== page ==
Slow Gardening

My streaks are starting to become hard and wearying. I am struggling with the yoga and I am struggling with what to write each week on the blog. 

The yoga is hard because of the time commitment and also because a lot of the practices are physically hard to do, and continue to be hard to do even after more than 60 days of consistently doing them.

I did the Strength practice the other day and thought: When will this ever get easier?? I have to approach the Balance practice with a sense of humor because it is all but impossible, and if I don’t find a way to laugh, and go easy on myself, I will just quit. 

This blog is hard for other reasons. Mainly because, until lately, I’ve not been reading anything except for newspapers. I’ve also not been consistently doing my 1K a day word dump in Scrivener. I need to develop more consistency in those two things. I need to put the iPad away and read. 

 I’m deathly sick of Facebook but find myself looking at it anyway. I’m actively resisting any urge to engage with anything or anybody. I’ve even stopped happy birthday-ing people. I want to quit it and if I didn’t have the studio I would in a heartbeat. I never leave Facebook feeling informed or uplifted. 

I’ve been feeling this really strong pull toward detachment and solitude. I keep flashing back on my yearly, sometimes more than yearly, retreats at Springwater, how I’d come home from them centered and aligned and inspired. It’s been too long. I almost have a fear of doing that now, not that I have the time for it. And I don’t know why.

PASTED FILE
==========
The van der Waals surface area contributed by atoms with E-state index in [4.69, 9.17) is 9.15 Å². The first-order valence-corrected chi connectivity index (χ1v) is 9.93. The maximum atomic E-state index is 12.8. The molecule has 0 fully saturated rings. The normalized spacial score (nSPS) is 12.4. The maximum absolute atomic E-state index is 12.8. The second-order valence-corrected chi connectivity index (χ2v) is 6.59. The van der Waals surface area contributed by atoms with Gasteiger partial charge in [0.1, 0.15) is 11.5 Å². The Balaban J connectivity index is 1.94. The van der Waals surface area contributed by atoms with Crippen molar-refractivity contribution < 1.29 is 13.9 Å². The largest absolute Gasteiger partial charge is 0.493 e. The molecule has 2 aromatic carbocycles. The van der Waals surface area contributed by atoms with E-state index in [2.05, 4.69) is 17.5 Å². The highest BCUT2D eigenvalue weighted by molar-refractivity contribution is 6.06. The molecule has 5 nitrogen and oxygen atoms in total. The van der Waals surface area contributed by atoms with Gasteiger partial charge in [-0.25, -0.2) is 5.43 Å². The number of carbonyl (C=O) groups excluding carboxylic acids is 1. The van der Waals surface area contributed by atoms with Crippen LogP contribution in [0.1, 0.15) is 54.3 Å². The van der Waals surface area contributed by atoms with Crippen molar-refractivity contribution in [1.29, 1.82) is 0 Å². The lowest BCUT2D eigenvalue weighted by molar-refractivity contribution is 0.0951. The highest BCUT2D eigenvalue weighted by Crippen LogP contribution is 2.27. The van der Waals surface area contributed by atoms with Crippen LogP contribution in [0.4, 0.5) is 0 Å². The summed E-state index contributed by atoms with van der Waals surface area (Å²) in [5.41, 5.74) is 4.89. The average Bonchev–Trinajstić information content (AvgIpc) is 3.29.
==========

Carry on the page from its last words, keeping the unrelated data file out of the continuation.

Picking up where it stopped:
I’ve been having escapist fantasies of doing yoga on the beach during my hour of practice each day, imagining lifting up into crescent lunge, opening my arms out wide, gathering it all in… 

In reality, yoga in the sand is crappy and messy and my form falls apart, but if I could find a flat stable piece of ground, that would be so nice, and then afterward, to sit and meditate there? Ahhhh….

My list of household things to do is long and my desire to do any of it is short. I just want to sit and read and write and then read again. The other day we moved the hammock stand into place in the side yard but I haven’t hung the hammock on it yet. I have some idea in my mind that I have to deserve my hammock time. That I have to fall into the hammock in a heap of exhaustion either from doing housework or yard work. There is some bug in my brain that says that lying around is self-indulgent and must be earned. 

The other day I was doing a little gardening, my first spate of gardening of the year.